EXCLUSIVE: Q&A with The Burning World Author Isaac Marion

In 2010 Warm Bodies, a book with a new kind of zombie, hit store shelves. It quickly became a bestseller and a major motion picture. Many years later the much anticipated sequel, The Burning World, will finally be released on February 7, 2017, kicking off with a multi-city tour.

In advance of that, New York Times bestselling author Isaac Marion found time to sit down to talk with me about the new book.

M.F. Wahl: What’s the order of books in the Warm Bodies series?

Isaac Marion: Warm Bodies – An existentially troubled zombie fights to resurrect himself with the help of a fiery living girl. They accidentally change the world.

The New Hunger – A glimpse into the early lives of some characters and the early deaths of others and the crucial moment they intersect. A prequel that sets the stage for what’s coming.

The Burning World – The zombie population is in limbo. R is alive but doesn’t know who he is and isn’t sure he wants to. Then a militant relic of the old world shows up to “restore order,” and R has to take his journey of self-discovery on the road into the unexplored ruins of America.

MF: Are you nervous about expectations faithful readers have with The Burning World (review) being so highly anticipated?

IM: Very nervous, thanks for the reminder! I’m just hoping my readers aren’t expecting a simple rehash of Warm Bodies because the only reason I got excited about continuing the story was knowing how much bigger and weirder it would get. I couldn’t just keep writing about zombies falling in love. I wanted to take the concept all the way and really explore a world where corpses come to life and thoughts have power and how these characters fit into that world. I’m just crossing my fingers that readers are willing to take the leap with me.

MF: Warm Bodies was adapted for screen. Was that a good experience for you, and would you be open to having the rest of the series adapted?

IM: There were some drawbacks. The movie kind of overwrote the book with its own version of characters and events so now people will always think of Warm Bodies as a sweet romantic comedy, and R will always be a teenager in jeans and a hoodie. It changes my feelings toward my work somewhat when I know that the vast majority of “Warm Bodies fans” are there for the movie and might not even know about the book. There are times when I wish the story was still “mine.”

On the other hand, there probably wouldn’t BE any Warm Bodies fans if not for the movie. The movie gave me an audience. Not necessarily the audience I expected for my writing, but an audience. And watching the movie get made was probably the peak moment of my life. So yeah, I’d be ecstatic if another movie happened. Even if they butchered it, it would still bring people to the books, and that’s all I really care about.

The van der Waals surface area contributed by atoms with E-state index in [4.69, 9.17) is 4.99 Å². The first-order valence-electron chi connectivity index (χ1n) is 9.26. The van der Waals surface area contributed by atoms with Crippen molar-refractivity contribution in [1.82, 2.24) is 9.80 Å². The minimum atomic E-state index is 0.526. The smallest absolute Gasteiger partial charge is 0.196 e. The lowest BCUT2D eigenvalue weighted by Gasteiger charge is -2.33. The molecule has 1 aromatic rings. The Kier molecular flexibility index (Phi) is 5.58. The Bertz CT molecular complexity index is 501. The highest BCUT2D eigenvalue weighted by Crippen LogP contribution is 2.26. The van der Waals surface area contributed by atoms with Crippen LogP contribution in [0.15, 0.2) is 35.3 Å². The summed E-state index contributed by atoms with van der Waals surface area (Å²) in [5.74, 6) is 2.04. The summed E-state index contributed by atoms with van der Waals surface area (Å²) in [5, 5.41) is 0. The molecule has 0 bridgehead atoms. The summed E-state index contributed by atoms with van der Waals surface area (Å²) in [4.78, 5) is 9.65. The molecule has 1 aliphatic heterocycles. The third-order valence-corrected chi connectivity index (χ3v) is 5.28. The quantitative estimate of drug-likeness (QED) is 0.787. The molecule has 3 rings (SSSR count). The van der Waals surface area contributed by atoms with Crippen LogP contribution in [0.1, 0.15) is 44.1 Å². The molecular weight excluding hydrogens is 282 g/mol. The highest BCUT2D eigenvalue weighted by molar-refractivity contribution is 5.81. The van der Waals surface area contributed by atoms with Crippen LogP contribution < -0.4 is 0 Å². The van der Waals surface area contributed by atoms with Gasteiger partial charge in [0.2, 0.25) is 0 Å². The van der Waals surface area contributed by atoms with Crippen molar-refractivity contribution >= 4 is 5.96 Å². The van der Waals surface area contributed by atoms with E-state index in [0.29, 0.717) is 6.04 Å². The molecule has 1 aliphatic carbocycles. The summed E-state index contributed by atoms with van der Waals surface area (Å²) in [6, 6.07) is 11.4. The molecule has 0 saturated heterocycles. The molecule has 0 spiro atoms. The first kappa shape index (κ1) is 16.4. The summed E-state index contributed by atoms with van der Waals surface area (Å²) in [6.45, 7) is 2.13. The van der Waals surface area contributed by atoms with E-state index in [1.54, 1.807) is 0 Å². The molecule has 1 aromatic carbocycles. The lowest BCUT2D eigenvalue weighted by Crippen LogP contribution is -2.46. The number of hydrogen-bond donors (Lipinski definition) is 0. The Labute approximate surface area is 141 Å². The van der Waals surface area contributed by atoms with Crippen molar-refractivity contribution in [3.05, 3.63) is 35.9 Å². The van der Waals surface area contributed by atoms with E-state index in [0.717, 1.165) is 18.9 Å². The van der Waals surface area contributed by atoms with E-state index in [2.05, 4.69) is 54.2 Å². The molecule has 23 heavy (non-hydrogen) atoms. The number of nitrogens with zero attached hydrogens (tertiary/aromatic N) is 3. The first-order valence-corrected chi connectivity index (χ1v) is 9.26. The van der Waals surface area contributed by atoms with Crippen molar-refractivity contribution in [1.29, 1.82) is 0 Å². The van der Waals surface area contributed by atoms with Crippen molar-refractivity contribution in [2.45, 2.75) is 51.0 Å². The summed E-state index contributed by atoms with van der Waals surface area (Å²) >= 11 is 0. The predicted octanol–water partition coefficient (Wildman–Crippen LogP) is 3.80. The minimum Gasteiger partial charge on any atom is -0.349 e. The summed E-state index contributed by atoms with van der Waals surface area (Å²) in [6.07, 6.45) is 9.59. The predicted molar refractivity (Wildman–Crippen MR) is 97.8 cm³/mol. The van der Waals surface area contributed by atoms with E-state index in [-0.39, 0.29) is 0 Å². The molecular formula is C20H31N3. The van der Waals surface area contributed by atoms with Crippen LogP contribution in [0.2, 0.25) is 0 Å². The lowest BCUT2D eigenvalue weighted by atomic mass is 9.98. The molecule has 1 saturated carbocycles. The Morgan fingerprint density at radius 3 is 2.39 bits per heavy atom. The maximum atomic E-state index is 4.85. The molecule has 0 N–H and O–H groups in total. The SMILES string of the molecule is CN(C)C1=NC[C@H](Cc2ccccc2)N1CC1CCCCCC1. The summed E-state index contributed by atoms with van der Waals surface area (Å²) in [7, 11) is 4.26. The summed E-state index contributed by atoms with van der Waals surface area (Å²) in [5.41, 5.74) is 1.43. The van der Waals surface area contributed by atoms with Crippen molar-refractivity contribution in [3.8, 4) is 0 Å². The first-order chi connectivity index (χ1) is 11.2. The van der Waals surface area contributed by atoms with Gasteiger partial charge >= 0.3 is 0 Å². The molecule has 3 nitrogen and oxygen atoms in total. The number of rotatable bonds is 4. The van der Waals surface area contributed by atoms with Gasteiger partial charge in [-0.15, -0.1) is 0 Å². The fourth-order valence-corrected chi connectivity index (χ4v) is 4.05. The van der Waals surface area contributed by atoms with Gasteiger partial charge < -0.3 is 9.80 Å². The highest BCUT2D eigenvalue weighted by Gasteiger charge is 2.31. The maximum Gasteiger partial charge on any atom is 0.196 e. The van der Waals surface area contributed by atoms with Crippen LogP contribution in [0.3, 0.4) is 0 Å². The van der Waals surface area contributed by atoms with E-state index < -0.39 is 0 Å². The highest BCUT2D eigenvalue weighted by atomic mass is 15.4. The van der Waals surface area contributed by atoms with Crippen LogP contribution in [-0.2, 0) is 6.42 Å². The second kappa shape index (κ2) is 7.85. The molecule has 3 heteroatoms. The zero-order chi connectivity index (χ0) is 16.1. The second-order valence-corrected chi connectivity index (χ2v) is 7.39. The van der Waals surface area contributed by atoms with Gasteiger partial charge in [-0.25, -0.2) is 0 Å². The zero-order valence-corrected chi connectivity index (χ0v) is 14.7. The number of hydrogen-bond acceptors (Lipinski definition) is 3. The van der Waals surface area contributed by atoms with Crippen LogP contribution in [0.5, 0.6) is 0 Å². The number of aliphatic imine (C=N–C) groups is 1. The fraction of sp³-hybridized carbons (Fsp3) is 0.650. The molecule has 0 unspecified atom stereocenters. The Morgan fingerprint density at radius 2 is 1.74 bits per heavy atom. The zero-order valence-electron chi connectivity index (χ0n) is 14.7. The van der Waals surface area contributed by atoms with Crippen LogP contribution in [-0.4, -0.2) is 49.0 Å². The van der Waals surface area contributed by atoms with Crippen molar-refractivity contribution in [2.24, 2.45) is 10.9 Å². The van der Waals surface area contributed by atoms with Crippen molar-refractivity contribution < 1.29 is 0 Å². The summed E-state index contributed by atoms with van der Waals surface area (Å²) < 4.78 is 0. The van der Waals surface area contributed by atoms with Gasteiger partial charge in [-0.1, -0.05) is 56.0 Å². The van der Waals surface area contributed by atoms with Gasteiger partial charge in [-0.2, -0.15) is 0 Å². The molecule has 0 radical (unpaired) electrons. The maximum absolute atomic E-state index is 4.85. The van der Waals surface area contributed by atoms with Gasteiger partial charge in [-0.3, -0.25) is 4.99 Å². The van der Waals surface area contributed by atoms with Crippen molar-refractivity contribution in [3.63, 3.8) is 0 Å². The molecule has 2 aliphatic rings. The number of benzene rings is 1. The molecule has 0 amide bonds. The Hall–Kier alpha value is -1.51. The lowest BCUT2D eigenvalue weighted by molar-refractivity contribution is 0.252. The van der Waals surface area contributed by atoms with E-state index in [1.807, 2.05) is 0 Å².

MF: Warm Bodies was described as a “zom-rom-com.” That’s not how I would describe The Burning World. How would you describe the tone of the new book, and what made you decide to go in a different direction?

IM: I never thought that was a fair description of Warm Bodies. I think a lot of the labels applied to the book–rom-com, Young Adult, etc.–were really meant for the movie, which was younger and lighter in tone. But even so, the first book was lighter than this one. Things get pretty real here. It wasn’t so much a decision to “go dark” as it was just the natural way to tell this part of the story.

Warm Bodies was amused with its premise. It had to spend most of its time just getting the reader acclimated to a world where zombies are people, and it did a lot of that with humor. There wasn’t a lot of room to explore the implications of that strange world or the lives of the characters. I had to keep things relatively surface-level. Now I’m really diving into it, digging up their pasts and showing a wider view of this ruined world, how it got ruined and how it might be restored. So the tone changed to match the content, which is pretty intense stuff.

MF: The Burning World is a set-up for the final book in the series. What will that be titled, and what can we expect for R, Julie, and the rest of the gang?

IM: The final book is called The Living, and I wrote it back-to-back with The Burning World so it’s actually almost finished now. I’m hoping it can be released later this year so people can read the conclusion while everything’s still fresh. It’s hard to say much about the story without spoiling The Burning World because it picks up right where that one leaves off, but basically, it’s the journey home, the final confrontation with inner and outer demons. It’s less urban, weirder, and more primal, even cosmic. It goes to some very surreal, psychedelic places and has a lot of emotional release. It’s my favorite piece of the story for sure.

MF: On your website you mention that you were once almost decapitated. I think that’s a story we need to hear.